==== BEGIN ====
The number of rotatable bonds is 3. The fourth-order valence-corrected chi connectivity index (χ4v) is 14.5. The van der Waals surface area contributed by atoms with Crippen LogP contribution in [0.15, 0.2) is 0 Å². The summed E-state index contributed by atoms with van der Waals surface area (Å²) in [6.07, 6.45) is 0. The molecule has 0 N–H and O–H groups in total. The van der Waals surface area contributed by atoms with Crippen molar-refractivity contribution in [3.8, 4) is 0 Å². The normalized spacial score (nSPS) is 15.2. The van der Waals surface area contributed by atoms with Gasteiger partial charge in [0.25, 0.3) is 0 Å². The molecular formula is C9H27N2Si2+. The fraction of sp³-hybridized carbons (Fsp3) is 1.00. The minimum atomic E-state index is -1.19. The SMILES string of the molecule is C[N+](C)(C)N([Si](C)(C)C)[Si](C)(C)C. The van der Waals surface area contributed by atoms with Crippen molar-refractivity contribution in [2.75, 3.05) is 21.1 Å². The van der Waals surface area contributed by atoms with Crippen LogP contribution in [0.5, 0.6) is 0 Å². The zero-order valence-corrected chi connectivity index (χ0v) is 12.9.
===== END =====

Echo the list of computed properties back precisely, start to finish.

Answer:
The number of rotatable bonds is 3. The fourth-order valence-corrected chi connectivity index (χ4v) is 14.5. The van der Waals surface area contributed by atoms with Crippen LogP contribution in [0.15, 0.2) is 0 Å². The summed E-state index contributed by atoms with van der Waals surface area (Å²) in [6.07, 6.45) is 0. The molecule has 0 N–H and O–H groups in total. The van der Waals surface area contributed by atoms with Crippen molar-refractivity contribution in [3.8, 4) is 0 Å². The normalized spacial score (nSPS) is 15.2. The van der Waals surface area contributed by atoms with Gasteiger partial charge in [0.25, 0.3) is 0 Å². The molecular formula is C9H27N2Si2+. The fraction of sp³-hybridized carbons (Fsp3) is 1.00. The minimum atomic E-state index is -1.19. The SMILES string of the molecule is C[N+](C)(C)N([Si](C)(C)C)[Si](C)(C)C. The van der Waals surface area contributed by atoms with Crippen molar-refractivity contribution in [2.75, 3.05) is 21.1 Å². The van der Waals surface area contributed by atoms with Crippen LogP contribution in [0.5, 0.6) is 0 Å². The zero-order valence-corrected chi connectivity index (χ0v) is 12.9.